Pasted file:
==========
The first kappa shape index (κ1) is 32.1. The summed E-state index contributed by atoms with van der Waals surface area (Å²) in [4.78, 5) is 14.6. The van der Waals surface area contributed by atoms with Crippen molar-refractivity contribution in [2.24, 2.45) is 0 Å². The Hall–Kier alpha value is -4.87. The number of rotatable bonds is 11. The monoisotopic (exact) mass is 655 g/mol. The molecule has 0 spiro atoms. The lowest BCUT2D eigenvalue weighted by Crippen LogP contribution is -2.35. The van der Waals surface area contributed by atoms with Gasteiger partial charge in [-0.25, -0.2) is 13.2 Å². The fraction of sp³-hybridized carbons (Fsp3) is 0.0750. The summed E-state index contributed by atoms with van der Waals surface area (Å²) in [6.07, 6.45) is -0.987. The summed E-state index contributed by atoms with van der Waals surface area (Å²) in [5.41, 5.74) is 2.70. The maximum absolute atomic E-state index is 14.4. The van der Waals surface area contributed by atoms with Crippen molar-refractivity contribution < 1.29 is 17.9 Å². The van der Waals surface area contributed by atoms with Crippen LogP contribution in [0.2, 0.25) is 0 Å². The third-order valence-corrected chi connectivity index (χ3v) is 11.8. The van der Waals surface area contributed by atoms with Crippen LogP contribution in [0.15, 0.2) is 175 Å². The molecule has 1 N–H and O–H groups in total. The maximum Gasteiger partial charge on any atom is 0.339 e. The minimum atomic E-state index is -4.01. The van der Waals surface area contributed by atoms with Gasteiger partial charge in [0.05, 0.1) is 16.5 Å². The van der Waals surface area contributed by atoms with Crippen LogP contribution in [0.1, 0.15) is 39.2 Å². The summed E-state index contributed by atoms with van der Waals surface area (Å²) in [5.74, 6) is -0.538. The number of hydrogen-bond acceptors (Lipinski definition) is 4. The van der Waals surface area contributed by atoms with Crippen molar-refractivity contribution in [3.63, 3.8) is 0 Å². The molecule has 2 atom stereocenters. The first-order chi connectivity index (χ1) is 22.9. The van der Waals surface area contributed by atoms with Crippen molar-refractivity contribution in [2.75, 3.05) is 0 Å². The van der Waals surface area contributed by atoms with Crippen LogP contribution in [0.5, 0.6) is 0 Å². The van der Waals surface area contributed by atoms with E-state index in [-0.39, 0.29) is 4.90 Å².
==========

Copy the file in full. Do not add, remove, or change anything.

The first kappa shape index (κ1) is 32.1. The summed E-state index contributed by atoms with van der Waals surface area (Å²) in [4.78, 5) is 14.6. The van der Waals surface area contributed by atoms with Crippen molar-refractivity contribution in [2.24, 2.45) is 0 Å². The Hall–Kier alpha value is -4.87. The number of rotatable bonds is 11. The monoisotopic (exact) mass is 655 g/mol. The molecule has 0 spiro atoms. The lowest BCUT2D eigenvalue weighted by Crippen LogP contribution is -2.35. The van der Waals surface area contributed by atoms with Gasteiger partial charge in [-0.25, -0.2) is 13.2 Å². The fraction of sp³-hybridized carbons (Fsp3) is 0.0750. The summed E-state index contributed by atoms with van der Waals surface area (Å²) in [6.07, 6.45) is -0.987. The summed E-state index contributed by atoms with van der Waals surface area (Å²) in [5.41, 5.74) is 2.70. The maximum absolute atomic E-state index is 14.4. The van der Waals surface area contributed by atoms with Crippen molar-refractivity contribution < 1.29 is 17.9 Å². The van der Waals surface area contributed by atoms with Crippen LogP contribution in [0.2, 0.25) is 0 Å². The third-order valence-corrected chi connectivity index (χ3v) is 11.8. The van der Waals surface area contributed by atoms with Crippen LogP contribution in [0.15, 0.2) is 175 Å². The molecule has 1 N–H and O–H groups in total. The maximum Gasteiger partial charge on any atom is 0.339 e. The minimum atomic E-state index is -4.01. The van der Waals surface area contributed by atoms with Gasteiger partial charge in [0.05, 0.1) is 16.5 Å². The van der Waals surface area contributed by atoms with Crippen LogP contribution in [0.1, 0.15) is 39.2 Å². The summed E-state index contributed by atoms with van der Waals surface area (Å²) in [5.74, 6) is -0.538. The number of hydrogen-bond acceptors (Lipinski definition) is 4. The van der Waals surface area contributed by atoms with Crippen molar-refractivity contribution in [3.63, 3.8) is 0 Å². The molecule has 2 atom stereocenters. The first-order chi connectivity index (χ1) is 22.9. The van der Waals surface area contributed by atoms with Crippen molar-refractivity contribution in [2.75, 3.05) is 0 Å². The van der Waals surface area contributed by atoms with Crippen LogP contribution in [0.5, 0.6) is 0 Å². The van der Waals surface area contributed by atoms with E-state index in [-0.39, 0.29) is 4.90 Å².